Ask a stupid question, get a confusing answer.
To turn a much-used NRA phrase, “wrenches don’t take apart machines, people take apart machines”
For #WesbinarWednesday, I want to explain something confusing but basic. The cute but mangy Yorkies will help.
Last week, a study was publicized linking longer telomeres with Melanoma risk. But wait! It was a large, retrospective study that measured associated genes as a proxy for telomere length and found a statistical association. That is far from causation.
A better, landmark study showed that cancer risk was increased for all cancer types with shortening and was published in the JAMA in 2010
Here is the Rosetta Stone concept which is very obvious (to me) yet completely ignored by researches who view telomere length as a continuous variable:
The inadequate lengthening of telomeres by telomerase allows for mutations to occur, but after the carcinogenesis has occurred, the continuing operation of telomerase in those immortal cells allows for lengthening, obscuring the relationship between median telomere length and cancer risk.
– (Park, E, Recharge Biomedical Blog, 2014 Sept.)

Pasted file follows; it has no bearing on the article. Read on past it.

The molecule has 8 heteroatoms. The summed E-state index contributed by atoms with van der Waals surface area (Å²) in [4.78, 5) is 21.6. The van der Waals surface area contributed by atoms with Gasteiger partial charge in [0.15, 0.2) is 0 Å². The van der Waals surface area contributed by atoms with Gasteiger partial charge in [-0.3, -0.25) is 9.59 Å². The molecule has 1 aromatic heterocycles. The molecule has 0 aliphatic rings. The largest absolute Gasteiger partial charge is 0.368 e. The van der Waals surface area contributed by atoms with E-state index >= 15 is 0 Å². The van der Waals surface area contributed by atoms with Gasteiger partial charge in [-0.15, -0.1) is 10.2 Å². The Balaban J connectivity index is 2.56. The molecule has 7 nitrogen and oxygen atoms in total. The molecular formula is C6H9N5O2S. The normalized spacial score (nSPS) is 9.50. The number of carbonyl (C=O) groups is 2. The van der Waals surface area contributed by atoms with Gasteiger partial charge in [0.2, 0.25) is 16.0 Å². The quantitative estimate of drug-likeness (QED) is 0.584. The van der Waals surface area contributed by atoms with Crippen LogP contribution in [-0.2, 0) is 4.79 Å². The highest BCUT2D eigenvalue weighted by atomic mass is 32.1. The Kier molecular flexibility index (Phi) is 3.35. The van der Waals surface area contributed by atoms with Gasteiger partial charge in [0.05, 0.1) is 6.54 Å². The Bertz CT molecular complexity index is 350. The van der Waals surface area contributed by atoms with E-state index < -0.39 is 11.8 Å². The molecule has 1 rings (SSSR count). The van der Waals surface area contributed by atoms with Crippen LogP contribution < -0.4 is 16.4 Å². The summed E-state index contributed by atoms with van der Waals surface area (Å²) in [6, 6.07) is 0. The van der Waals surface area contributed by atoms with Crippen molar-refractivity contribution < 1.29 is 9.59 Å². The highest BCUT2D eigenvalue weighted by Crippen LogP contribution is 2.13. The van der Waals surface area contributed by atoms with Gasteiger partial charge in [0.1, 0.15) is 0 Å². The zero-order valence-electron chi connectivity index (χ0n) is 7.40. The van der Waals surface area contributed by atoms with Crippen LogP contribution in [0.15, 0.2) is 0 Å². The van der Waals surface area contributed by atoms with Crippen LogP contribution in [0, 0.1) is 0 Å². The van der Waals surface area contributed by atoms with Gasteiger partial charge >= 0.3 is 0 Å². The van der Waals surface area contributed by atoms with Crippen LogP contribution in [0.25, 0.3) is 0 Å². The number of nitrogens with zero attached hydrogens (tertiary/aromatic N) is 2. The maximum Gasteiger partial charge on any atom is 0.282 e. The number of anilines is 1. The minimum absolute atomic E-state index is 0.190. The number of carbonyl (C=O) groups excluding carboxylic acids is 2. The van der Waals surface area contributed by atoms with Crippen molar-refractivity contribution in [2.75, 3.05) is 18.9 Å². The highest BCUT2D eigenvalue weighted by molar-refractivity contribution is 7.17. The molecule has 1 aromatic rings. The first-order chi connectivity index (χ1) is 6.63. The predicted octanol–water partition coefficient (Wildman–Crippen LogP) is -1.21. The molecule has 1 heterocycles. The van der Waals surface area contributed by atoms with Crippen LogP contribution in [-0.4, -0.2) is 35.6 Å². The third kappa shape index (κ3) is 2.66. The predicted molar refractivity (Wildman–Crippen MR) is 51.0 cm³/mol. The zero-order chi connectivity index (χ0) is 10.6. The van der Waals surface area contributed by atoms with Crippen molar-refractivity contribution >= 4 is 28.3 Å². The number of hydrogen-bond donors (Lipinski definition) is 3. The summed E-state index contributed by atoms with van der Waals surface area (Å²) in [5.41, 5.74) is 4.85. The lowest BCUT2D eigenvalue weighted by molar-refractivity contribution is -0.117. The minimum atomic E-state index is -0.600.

Analogy time: the inability to grow hair, like mange on a dog, allows for bald spots (which are the naked chromosomes that will mutate).
The continuous growth of the ungroomed, long-haired breed will cover up the mange. But that’s still a mangy dog.
If you measure the average length of the hair, you get no useful info on the health of the animal. So the relationship between telomere lengths and cellular dysfunction is mediated through critically-shortened ends but the strength of the quantitative association breaks down with subsequent cellular replications and especially after malignant transformation.
To hear why a telomerase activator and inhibitor could both be helpful in treating pre-cancer, listen to this interview I did with iHealthTube’s Scott Peters at the 2013 A4M. We will be attending 2014 as well